Between 2010 and 2012, although the prevalence of comorbidities increased slightly (5 % for type 2 diabetes, 4 % for hypertension, and 3 % for obstructive sleep apnoea) [23, 24, 25], the average patient BMI remained the same at 45 kg/m2, but the median decreased to 44 kg/m2. A high-quality registry for bariatric surgery has been implemented at the Danish national level since 2010, which annually monitors performance using eight indicators [26].

France

The national health technology assessment body, the French National Authority for Health, issued recommendations for bariatric surgery in 2009 [19]. In 2007, national bariatric surgery was established under the umbrella of the French and French-speaking Society of Obesity Surgery, although general reports from the registry are not available. In general, the clinical and policy environment is favorable toward bariatric surgery.

Germany

The value of bariatric surgery in Germany was evaluated in 2008 by the German Institute of Medical Information and Documentation [27]. Despite acknowledgement of the short- and mid-term effectiveness as well as the cost-effectiveness of bariatric surgery, the evaluators recommended restricted reimbursement. Currently, there is an ongoing national quality assurance study on the safety and efficacy of bariatric surgery although follow-up is limited to 1 year [2]. The most recent German clinical guidelines were issued in 2009. In general, bariatric surgery is well accepted by the medical community, but a bottleneck in patient care is created by the insurance companies, which require extensive and not well-defined pre-surgical conservative treatments.

Italy

In 2008, the Italian Society of Obesity and Metabolic Diseases issued clinical guidelines and a state-of-the-art report [13]. Regional inequalities accessing surgery and an unbalanced reimbursement tariff were among the barriers for broader implementation of bariatric surgery. Reimbursement tariffs for bariatric surgery also differed significantly between regions. The Italian Society of Obesity and Metabolic Diseases maintains a national registry of bariatric surgery [28].

Sweden

In 2002, the Swedish Council on Health Technology Assessment produced a report on the treatment of obesity and concluded that “in people with severe obesity, surgical treatment has positive, well-documented long-term effects on weight, quality of life, and morbidity from diabetes” [29]. In 2008, a mini-health technology appraisal was performed in one of the Swedish regions (Region Västra Götaland), which concluded that there was good evidence for weight loss effect and reasonable safety compared with other procedures, but limited evidence for the impact on mortality and diabetes [30]. The latest clinical indications for bariatric surgery were established in 2011 [21]. Sweden has hosted a comprehensive, high-quality Scandinavian Obesity Surgery Registry since 1998 [31] that includes routine 2-year follow-up following the surgical procedure. Despite a favorable environment, the number of cases has decreased slightly in 2013 compared with 2011–2012.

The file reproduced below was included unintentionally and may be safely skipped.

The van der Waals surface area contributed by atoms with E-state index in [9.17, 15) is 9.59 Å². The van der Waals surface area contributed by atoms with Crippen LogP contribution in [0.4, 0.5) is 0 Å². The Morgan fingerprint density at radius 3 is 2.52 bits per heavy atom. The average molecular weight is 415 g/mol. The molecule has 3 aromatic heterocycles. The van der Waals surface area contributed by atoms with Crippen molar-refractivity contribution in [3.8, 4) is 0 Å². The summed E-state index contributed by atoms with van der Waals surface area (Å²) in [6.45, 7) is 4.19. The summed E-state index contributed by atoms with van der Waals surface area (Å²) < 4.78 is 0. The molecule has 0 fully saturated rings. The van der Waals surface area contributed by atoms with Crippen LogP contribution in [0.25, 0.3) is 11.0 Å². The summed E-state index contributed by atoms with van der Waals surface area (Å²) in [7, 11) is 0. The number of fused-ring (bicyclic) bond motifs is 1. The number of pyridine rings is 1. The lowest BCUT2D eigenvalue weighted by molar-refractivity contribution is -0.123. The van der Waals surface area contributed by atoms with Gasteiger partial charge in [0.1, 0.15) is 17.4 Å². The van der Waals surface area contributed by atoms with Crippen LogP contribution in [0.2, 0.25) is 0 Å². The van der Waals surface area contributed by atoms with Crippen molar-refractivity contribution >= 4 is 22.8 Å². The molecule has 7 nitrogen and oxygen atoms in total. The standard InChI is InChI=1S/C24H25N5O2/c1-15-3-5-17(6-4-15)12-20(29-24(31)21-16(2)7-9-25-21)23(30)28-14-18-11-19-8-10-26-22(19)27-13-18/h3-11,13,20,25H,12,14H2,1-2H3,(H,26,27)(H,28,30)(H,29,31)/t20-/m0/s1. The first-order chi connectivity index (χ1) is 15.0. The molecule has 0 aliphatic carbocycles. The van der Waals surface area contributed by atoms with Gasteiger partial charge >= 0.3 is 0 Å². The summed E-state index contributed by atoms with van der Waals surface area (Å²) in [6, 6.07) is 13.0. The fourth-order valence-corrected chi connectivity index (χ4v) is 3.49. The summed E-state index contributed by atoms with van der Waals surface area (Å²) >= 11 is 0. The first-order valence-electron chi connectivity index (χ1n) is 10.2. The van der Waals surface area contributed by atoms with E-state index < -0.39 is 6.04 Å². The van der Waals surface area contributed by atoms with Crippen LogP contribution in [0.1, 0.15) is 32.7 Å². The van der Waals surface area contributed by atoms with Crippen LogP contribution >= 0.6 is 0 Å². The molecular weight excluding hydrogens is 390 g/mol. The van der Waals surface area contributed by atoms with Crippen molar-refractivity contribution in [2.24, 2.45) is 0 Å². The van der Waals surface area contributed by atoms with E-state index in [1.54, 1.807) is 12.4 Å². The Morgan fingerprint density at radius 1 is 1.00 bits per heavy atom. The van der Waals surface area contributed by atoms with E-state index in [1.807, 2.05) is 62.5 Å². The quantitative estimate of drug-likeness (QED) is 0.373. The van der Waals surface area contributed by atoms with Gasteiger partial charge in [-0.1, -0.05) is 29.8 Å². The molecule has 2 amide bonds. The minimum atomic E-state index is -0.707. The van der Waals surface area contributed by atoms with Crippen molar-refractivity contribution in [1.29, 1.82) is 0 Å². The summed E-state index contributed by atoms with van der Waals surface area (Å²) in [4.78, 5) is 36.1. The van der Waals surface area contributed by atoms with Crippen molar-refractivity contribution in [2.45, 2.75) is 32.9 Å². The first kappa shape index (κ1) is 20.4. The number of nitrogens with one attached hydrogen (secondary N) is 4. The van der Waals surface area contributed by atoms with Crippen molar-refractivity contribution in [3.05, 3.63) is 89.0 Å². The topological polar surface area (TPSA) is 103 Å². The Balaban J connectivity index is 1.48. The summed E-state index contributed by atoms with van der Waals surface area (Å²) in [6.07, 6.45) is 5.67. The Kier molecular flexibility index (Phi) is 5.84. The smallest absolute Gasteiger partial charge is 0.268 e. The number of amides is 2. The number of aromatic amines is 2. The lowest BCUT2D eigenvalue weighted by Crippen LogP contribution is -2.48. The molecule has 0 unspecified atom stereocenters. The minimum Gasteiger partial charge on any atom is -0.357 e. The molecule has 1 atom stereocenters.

United Kingdom/England

In the UK, the economic value of bariatric surgery was evaluated in a number of studies: a health technology assessment report in 2008 [32], an economic report by the Office of Health Economics [33], and a short appraisal in Scotland in 2012 [34]. Bariatric surgery was shown to be effective, reasonably safe, and cost-effective (cost saving analysis from a societal perspective) in UK settings. The National Institute of Clinical and Care Excellence issued the latest clinical guidelines on obesity in 2006, which endorsed bariatric surgery. On 1 April 2013, the National Health Services in England took over commissioning of bariatric surgery from the primary care setting and added a supplementary requirement for all patients to undergo a 12–24-month (6 months for BMI ≥ 50 kg/m2) “Tier 3” lifestyle intervention program in the community before being referred for bariatric surgery [18]. A review by the English Health and Social Care Information Centre showed that the number of bariatric surgeries decreased by 8.8 % from 2012 to 2013 compared with 2011–2012 [35]. A further downturn in bariatric surgery is expected for 2013–2014 as prospective patients get diverted to Tier 3 programs before surgery.

Conclusions

This study provides an overview of the indications, use, and funding of bariatric surgery in patients from seven European countries. Our analysis has highlighted several significant differences between countries.

The indications for bariatric surgery differ significantly among countries despite strong agreement on the clinical guidelines. Interestingly, with increase of utilization of surgery BMI level is lowering, which illustrates inclusion of broader group of patients, although in all countries, indication remains within recommended limit. Despite the availability of substantial evidence for the safety and efficacy of bariatric surgery, reimbursement recommendations in Denmark for the coverage of surgery were changed, raising the BMI entry level to 50 kg/m2, while England has insisted on mandatory preoperative weight loss programs for which no supporting evidence exists. These changes are not consistent with the current evidence demonstrating the clinical benefit of bariatric surgery in patients with morbid obesity. If left untreated, these patients have significant unmet needs and careful consideration of the clinical, and economic impact of policy changes is required.